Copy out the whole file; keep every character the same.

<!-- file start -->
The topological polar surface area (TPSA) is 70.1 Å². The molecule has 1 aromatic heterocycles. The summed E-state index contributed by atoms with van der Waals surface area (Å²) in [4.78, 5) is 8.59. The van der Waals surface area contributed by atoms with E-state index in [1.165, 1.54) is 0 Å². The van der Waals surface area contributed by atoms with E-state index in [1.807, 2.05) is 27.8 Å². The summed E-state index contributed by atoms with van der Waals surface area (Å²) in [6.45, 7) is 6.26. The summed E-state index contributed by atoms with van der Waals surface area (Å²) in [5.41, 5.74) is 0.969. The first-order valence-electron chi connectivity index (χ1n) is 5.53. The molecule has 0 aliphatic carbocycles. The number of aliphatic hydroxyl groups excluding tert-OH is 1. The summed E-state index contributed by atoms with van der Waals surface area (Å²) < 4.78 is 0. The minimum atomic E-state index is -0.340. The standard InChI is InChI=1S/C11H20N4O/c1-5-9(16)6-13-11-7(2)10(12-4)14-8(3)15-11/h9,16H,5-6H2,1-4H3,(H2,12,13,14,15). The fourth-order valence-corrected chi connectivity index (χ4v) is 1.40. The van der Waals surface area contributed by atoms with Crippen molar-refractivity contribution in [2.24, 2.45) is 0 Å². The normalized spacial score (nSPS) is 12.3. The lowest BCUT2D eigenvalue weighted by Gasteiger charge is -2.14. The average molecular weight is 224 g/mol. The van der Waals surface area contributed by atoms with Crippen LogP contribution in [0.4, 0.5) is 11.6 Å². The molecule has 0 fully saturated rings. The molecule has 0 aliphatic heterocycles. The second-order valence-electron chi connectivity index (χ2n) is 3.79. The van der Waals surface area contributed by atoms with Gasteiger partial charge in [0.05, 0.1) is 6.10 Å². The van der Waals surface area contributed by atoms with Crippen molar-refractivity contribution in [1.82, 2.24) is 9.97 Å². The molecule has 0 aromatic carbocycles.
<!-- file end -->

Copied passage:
The topological polar surface area (TPSA) is 70.1 Å². The molecule has 1 aromatic heterocycles. The summed E-state index contributed by atoms with van der Waals surface area (Å²) in [4.78, 5) is 8.59. The van der Waals surface area contributed by atoms with E-state index in [1.165, 1.54) is 0 Å². The van der Waals surface area contributed by atoms with E-state index in [1.807, 2.05) is 27.8 Å². The summed E-state index contributed by atoms with van der Waals surface area (Å²) in [6.45, 7) is 6.26. The summed E-state index contributed by atoms with van der Waals surface area (Å²) in [5.41, 5.74) is 0.969. The first-order valence-electron chi connectivity index (χ1n) is 5.53. The molecule has 0 aliphatic carbocycles. The number of aliphatic hydroxyl groups excluding tert-OH is 1. The summed E-state index contributed by atoms with van der Waals surface area (Å²) < 4.78 is 0. The minimum atomic E-state index is -0.340. The standard InChI is InChI=1S/C11H20N4O/c1-5-9(16)6-13-11-7(2)10(12-4)14-8(3)15-11/h9,16H,5-6H2,1-4H3,(H2,12,13,14,15). The fourth-order valence-corrected chi connectivity index (χ4v) is 1.40. The van der Waals surface area contributed by atoms with Crippen molar-refractivity contribution in [2.24, 2.45) is 0 Å². The normalized spacial score (nSPS) is 12.3. The lowest BCUT2D eigenvalue weighted by Gasteiger charge is -2.14. The average molecular weight is 224 g/mol. The van der Waals surface area contributed by atoms with Crippen LogP contribution in [0.4, 0.5) is 11.6 Å². The molecule has 0 fully saturated rings. The molecule has 0 aliphatic heterocycles. The second-order valence-electron chi connectivity index (χ2n) is 3.79. The van der Waals surface area contributed by atoms with Gasteiger partial charge in [0.05, 0.1) is 6.10 Å². The van der Waals surface area contributed by atoms with Crippen molar-refractivity contribution in [1.82, 2.24) is 9.97 Å². The molecule has 0 aromatic carbocycles.